No matter what you tote around, Acme Made accessories ensure you schlep in style. Got any computer geeks on your list? Pocket protectors and thick-rimmed glasses may be in, but real nerds can't hide their authenticity. Help 'em out with Acme laptop carriers ($130, Office, 2204 NE Alberta St., 282-7200) that look more like perennially fashionable bike-messenger bags. With the style of Gucci and the toughness of Carhartt, these bags will convert even the most hopeless nerd into a hipster.
Where we would be without German design? No Volkswagens, no liverwurst tubes, no front-row tickets to the Kraftwerk concert, and, finally, no rubber releasers for the holiday season. Fortunately for us, Germany keeps cranking out the Euro-chic. And Canoe sells this stainless-steel condom dispenser ($35, Canoe, 1136 SW Alder St., 889-8545), an ideal gift for your most, um, efficient loved one.
The simple fix for any wall problem is paper and glue, even if the goal is modernity. The new designers of wallpaper construct it with texture. Inhabit Wall Flats ($125, P.H. Reed Co., 1101 NW Glisan St., 274-7080) are made of molded bamboo paper pulp and have convenient peel-and-stick adhesive tabs. A box of 10 will cover 22.5 square feet in a Stanley Kubrick motif.
Little kids playing silver bells with tiny white gloves can only mean one thing: holiday programming at OPB. Classical bells imported from East Asia ($12-$24, Cargo, 380 NW 13th Ave., 209-8349) are the hottest trend in furnishing since the electric light.
Pisces, do not be afraid to access a Libra or Scorpio for help with light problems. Utilize them all with a zodiac light pull ($20, Cargo, 380 NW 13th Ave., 209-8349).
Ah, memories. Some we'd like to forget and some we'd like to capture in photographs and preserve in a gorgeous, sleekly designed photo album. For the forgetters, try a lobotomy or a couple of joints laced with something questionable. For the memories and photos you're a little fonder of, check out Kolo photo albums ($7.98-$53, Art Media, 902 SW Yamhill St., 223-3724) for their bright colors, easy page flipping and unique six-ring design.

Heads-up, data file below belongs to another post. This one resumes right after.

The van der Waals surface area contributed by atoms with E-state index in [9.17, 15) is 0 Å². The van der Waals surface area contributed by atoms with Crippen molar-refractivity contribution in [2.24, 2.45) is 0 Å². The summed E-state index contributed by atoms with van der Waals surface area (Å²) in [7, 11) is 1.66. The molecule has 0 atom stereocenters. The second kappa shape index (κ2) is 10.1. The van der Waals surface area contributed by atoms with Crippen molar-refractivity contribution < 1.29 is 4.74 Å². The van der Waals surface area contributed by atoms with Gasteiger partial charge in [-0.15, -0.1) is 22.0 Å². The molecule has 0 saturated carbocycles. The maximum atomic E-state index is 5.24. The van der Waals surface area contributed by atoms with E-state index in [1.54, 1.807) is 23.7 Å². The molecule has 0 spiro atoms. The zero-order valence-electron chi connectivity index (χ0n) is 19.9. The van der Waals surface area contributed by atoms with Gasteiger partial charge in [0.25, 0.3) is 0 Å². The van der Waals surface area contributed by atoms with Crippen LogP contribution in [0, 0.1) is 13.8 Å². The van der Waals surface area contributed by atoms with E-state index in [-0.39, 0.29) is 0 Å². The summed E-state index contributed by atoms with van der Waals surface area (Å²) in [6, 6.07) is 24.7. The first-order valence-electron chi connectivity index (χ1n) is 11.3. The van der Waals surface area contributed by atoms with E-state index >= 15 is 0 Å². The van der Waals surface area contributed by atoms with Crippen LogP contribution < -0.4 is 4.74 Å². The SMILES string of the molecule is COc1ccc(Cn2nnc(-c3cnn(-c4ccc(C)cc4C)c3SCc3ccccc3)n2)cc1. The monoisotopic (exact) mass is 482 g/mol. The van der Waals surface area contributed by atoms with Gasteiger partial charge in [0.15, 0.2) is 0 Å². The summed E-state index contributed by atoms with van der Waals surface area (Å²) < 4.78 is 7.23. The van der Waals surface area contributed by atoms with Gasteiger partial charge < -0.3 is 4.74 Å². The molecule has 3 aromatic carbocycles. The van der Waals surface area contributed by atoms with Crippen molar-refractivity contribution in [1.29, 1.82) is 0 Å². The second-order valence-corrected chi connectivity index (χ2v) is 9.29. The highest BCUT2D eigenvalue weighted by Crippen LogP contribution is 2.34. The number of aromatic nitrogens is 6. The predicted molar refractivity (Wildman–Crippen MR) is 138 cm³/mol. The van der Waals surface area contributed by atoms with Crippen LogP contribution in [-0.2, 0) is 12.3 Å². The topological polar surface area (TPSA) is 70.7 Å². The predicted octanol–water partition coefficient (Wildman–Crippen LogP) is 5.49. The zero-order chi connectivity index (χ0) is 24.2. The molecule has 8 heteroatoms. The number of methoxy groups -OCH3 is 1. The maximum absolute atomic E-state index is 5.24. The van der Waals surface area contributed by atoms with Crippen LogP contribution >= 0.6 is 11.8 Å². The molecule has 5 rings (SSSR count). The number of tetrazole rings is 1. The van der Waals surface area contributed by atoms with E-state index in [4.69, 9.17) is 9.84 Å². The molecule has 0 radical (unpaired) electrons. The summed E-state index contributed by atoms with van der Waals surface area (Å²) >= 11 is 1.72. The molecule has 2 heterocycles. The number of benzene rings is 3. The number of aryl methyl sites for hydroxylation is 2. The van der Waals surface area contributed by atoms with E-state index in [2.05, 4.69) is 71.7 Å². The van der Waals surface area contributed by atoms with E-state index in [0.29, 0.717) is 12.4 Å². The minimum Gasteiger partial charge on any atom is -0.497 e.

Boxer briefs are a liberating combination of snug security and independent movement. The Boxer Shelf ($995, designpublic.com) is a three-paneled, movable shelving unit that liberates books, magazines and other displayed stuff from the coffee table. Each panel slots and locks in place to create a postmodern series of staggered squares that look like multiple drive-thru windows.
Holiday cheer is overrated. Travelers, soul searchers and Goth chicks will cry upon receiving a "small work" by Faryn Davis ($38-$94, Redux, 811 E Burnside St., 231-7336). These small ornaments explore themes like violence, beauty and transience, and are composed of cryptic messages and found ephemera cast in resin. Try hanging one of these beauties instead of mistletoe this year. When you get caught beneath it, kiss someone and repeat three times, "One day I will die."
Vases and cups by Diana Fayt ($22-$190, Imp, 1422 NE Alberta St., 282-7467) look like items from outer space, or like undiscovered flowering plants from the rainforests of some Third World country. Each one is a handmade, abstract shape etched with flowering bright color combinations and whimsical simplicity.
Off-white? Be a little more creative with your switchplates. Robot Candy Light Switch Plates ($10, Greg's, 3707 SE Hawthorne Blvd., 235-1257) add just enough design and color to a room without looking gaudy.
The only thing more transparent than the skin of a Frenchman is the ghost of a Frenchman. Designer Philippe Starck created a haunting mirror called the François Ghost ($345, Hive Modern, 820 NW Glisan St., 242-1967), featuring a "wing-style" pattern to create greater depth and chilling reflections.
Spilling hot chocolate in bed isn't that bad when your sheets are the deep color of cocoa. Chocolat Chaud is a linen collection with a chocolate obsession. A hot piece of it is the Hotel Chocolate queen duvet cover ($170, French Quarter, 1313 NW Glisan St., 282-8200) made of Egyptian cotton.
The 1990s were a fertile time for inventions. DVDs, Viagra, grunge music and dry-erase boards all hit the scene in one explosive decade. Russell and Hazel capture the true spirit of the '90s with their Signature Three-ring Binder ($18-$20, Office, 2204 NE Alberta St., 282-7200), featuring a dry-erase surface on its interior and tough Davey board construction. Also featuring a deluxe rubber band, these binders will help to keep all your failed dot-com stock portfolios in order.
Everybody's got some weirdos in their life who think the holidays should be about more than consumerism and gluttony. How to shop for these martyrs? Try buying them a tree. Friends of Trees ($25, friendsoftrees.org, 282-8846) invites you to honor your loved ones by planting a tree in their name. The recipient of your gift will be sent an acknowledgment card and an invitation to plant the tree at the next commemorative planting, enabling you both to pat yourselves on the back.